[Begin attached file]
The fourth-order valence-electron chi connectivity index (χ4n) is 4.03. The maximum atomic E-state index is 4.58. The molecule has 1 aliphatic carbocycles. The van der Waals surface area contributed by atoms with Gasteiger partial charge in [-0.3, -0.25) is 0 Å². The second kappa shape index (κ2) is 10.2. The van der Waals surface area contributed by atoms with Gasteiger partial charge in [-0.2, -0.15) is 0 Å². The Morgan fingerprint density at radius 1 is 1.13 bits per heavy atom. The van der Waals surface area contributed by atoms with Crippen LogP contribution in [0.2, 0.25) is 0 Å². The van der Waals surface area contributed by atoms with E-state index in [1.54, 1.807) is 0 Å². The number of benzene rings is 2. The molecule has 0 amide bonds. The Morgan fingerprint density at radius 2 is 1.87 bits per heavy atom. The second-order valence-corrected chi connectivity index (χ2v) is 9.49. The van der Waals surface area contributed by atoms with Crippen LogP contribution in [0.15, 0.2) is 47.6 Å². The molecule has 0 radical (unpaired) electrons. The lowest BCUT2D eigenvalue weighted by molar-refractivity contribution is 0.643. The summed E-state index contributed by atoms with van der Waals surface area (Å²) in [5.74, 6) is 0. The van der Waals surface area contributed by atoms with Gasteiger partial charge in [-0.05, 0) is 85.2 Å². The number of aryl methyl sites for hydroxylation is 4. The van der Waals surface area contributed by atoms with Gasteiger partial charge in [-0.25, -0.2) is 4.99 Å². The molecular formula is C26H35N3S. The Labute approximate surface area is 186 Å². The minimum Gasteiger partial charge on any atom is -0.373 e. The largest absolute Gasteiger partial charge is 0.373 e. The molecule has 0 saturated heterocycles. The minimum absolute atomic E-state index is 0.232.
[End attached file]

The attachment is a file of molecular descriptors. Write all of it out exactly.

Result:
The fourth-order valence-electron chi connectivity index (χ4n) is 4.03. The maximum atomic E-state index is 4.58. The molecule has 1 aliphatic carbocycles. The van der Waals surface area contributed by atoms with Gasteiger partial charge in [-0.3, -0.25) is 0 Å². The second kappa shape index (κ2) is 10.2. The van der Waals surface area contributed by atoms with Gasteiger partial charge in [-0.2, -0.15) is 0 Å². The Morgan fingerprint density at radius 1 is 1.13 bits per heavy atom. The van der Waals surface area contributed by atoms with Crippen LogP contribution in [0.2, 0.25) is 0 Å². The van der Waals surface area contributed by atoms with E-state index in [1.54, 1.807) is 0 Å². The number of benzene rings is 2. The molecule has 0 amide bonds. The Morgan fingerprint density at radius 2 is 1.87 bits per heavy atom. The second-order valence-corrected chi connectivity index (χ2v) is 9.49. The van der Waals surface area contributed by atoms with Crippen LogP contribution in [0.15, 0.2) is 47.6 Å². The molecule has 0 radical (unpaired) electrons. The lowest BCUT2D eigenvalue weighted by molar-refractivity contribution is 0.643. The summed E-state index contributed by atoms with van der Waals surface area (Å²) in [5.74, 6) is 0. The van der Waals surface area contributed by atoms with Gasteiger partial charge in [-0.05, 0) is 85.2 Å². The number of aryl methyl sites for hydroxylation is 4. The van der Waals surface area contributed by atoms with Gasteiger partial charge in [-0.25, -0.2) is 4.99 Å². The molecular formula is C26H35N3S. The Labute approximate surface area is 186 Å². The minimum Gasteiger partial charge on any atom is -0.373 e. The largest absolute Gasteiger partial charge is 0.373 e. The molecule has 0 saturated heterocycles. The minimum absolute atomic E-state index is 0.232.